Floating Share Widget
The Labor Department has recently reversed a pair of Obama-era rules that expanded the definition of a “joint employer” and thereby increased the exposure of companies to both labor-related lawsuits and union organization attempts involving their subcontractors and franchisees. The National Labor Relations Board is expected to roll back similar rules of its own – and perhaps anti-business rulings on other issues – after two new members nominated by President Trump are confirmed by the Senate. But an NLRB “micro union” ruling remains on the books, along with measures allowing “ambush” union organizing elections and requiring companies to give unions personal information on workers such as home addresses, telephone numbers and email addresses. With those issues yet to be resolved, NRF is working to restore the NLRB and Labor Department to their traditional and intended roles as neutral arbiters of labor disputes rather than advocates for organized labor.
Why it Matters to Retailers
Faced with years of declining membership in traditional strongholds such as manufacturing, union leaders have made it clear that they want to target traditionally non-union industries. Among these is retail, where only about 5 percent of employees are union members. Under the expanded joint employer definition, unions can seek to organize workers at small, locally owned franchise locations as if they were part of the larger company granting the franchise. Employees of a subcontractor could also be subject to organizing efforts as if they worked for the company that hired the subcontractor. The micro-union ruling goes in the opposite direction, allowing a different union to be formed at each store in a retail chain or different unions within each department of an individual store. Doing so would make it difficult for a national or regional retailer to move workers between stores or departments or cross-train them for different jobs.
NRF advocates for balanced labor laws
NRF chairs the lobbying committee of the Coalition for a Democratic Workplace, which was formed a decade ago to oppose anti-business labor laws, regulations and rulings that threaten job creation and economic growth. NRF supports workplace rules that promote workplace flexibility and economic growth, while opposing onerous policies that intrude on business operations, undermine employees’ privacy rights, and lead to unnecessary costs for retailers. NRF has worked with the Obama and Trump administration, in Congress and in the courts to oppose the joint employer, ambush election and micro-union measures.
This June, the Labor Department announced that it was dropping standards issued in 2016 that said two companies that are only technically separate – such as different divisions of the same corporate parent – could be considered joint employers. Also dropped were standards saying a company could be a joint employer of workers hired by an intermediary such as a staffing agency. NRF welcomed the end of those regulations, but related standards established under an NLRB ruling in 2015 remain in effect. In that ruling, the NLRB abandoned a 30-year position that a company had to have direct control over the actions of a subcontractor or franchisee’s employees to be considered a joint employer. Instead, the board said a company could be a joint employer even if it had direct or unexercised control. In a related case, the NLRB said restaurant chain McDonalds could be considered a joint employer with its franchisees. The NLRB ruling is under appeal in a lawsuit supported by NRF, and Senate approval of Trump’s two nominees to the board would give Republicans a majority on the panel that could lead to a reversal of the position. In addition, NRF told a House committee in July that legislation is needed to ensure “a commonsense standard of joint employer liability” that would provide employers with “lasting certainty in labor relations.” The Save Local Business Act was introduced two weeks later, and would restore the requirement for direct control before a company can be considered a joint employer.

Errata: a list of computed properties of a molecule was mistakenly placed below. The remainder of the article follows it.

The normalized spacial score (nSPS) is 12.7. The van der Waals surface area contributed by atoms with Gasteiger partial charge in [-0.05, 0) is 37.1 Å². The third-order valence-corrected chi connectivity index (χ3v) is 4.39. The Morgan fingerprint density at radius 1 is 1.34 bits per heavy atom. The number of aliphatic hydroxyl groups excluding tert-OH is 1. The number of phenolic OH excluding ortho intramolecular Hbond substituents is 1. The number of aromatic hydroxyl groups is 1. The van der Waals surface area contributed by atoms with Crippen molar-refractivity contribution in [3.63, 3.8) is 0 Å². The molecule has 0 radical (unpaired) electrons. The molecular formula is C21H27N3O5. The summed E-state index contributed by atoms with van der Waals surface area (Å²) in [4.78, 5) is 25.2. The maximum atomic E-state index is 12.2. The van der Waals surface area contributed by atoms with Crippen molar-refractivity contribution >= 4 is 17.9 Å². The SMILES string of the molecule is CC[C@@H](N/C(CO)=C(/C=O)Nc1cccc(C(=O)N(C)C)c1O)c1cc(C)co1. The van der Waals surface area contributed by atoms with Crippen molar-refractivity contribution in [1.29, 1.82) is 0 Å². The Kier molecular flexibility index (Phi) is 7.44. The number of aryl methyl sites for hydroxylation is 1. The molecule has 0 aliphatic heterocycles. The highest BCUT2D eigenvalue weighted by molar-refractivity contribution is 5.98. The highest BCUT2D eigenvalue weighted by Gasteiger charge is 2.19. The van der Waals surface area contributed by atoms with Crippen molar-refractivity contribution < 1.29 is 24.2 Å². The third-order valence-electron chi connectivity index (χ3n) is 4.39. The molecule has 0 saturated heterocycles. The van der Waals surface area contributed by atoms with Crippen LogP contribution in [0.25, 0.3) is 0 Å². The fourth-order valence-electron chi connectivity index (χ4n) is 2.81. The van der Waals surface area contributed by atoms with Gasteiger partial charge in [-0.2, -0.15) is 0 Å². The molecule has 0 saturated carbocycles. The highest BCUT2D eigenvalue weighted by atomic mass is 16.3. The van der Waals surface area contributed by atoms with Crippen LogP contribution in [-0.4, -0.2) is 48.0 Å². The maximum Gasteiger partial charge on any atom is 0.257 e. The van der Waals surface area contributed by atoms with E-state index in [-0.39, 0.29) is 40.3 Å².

NRF and the Coalition for a Democratic Workplace undertook a years-long series of legal actions to block the ambush election regulations, which allow a union organizing election to take place in two weeks after it is requested by a union rather than the previous average of five weeks. Employers are also required to provide workers’ personal contact information within two days. NRF argued that the rules were unconstitutional and went beyond the NLRB’s authority, and said that they would deprive employers of adequate time to argue against unionization. A federal judge nonetheless upheld the regulations in 2015. Two bills that would reverse the rules – the Workforce Democracy and Fairness Act and the Employee Privacy Protection Act, are pending in Congress.
NRF has also fought against the micro-union ruling, saying it was legally flawed. The NLRB nonetheless approved formation of a micro-union for cosmetics and fragrances workers at a Macy’s store in Massachusetts. And micro-unions have been upheld in the courts despite friend-of-the-court briefs filed by NRF and other business groups. As with ambush elections, legislation is pending that would reverse the ruling – the Representation Fairness Restoration Act and the Workforce Democracy and Fairness Act.
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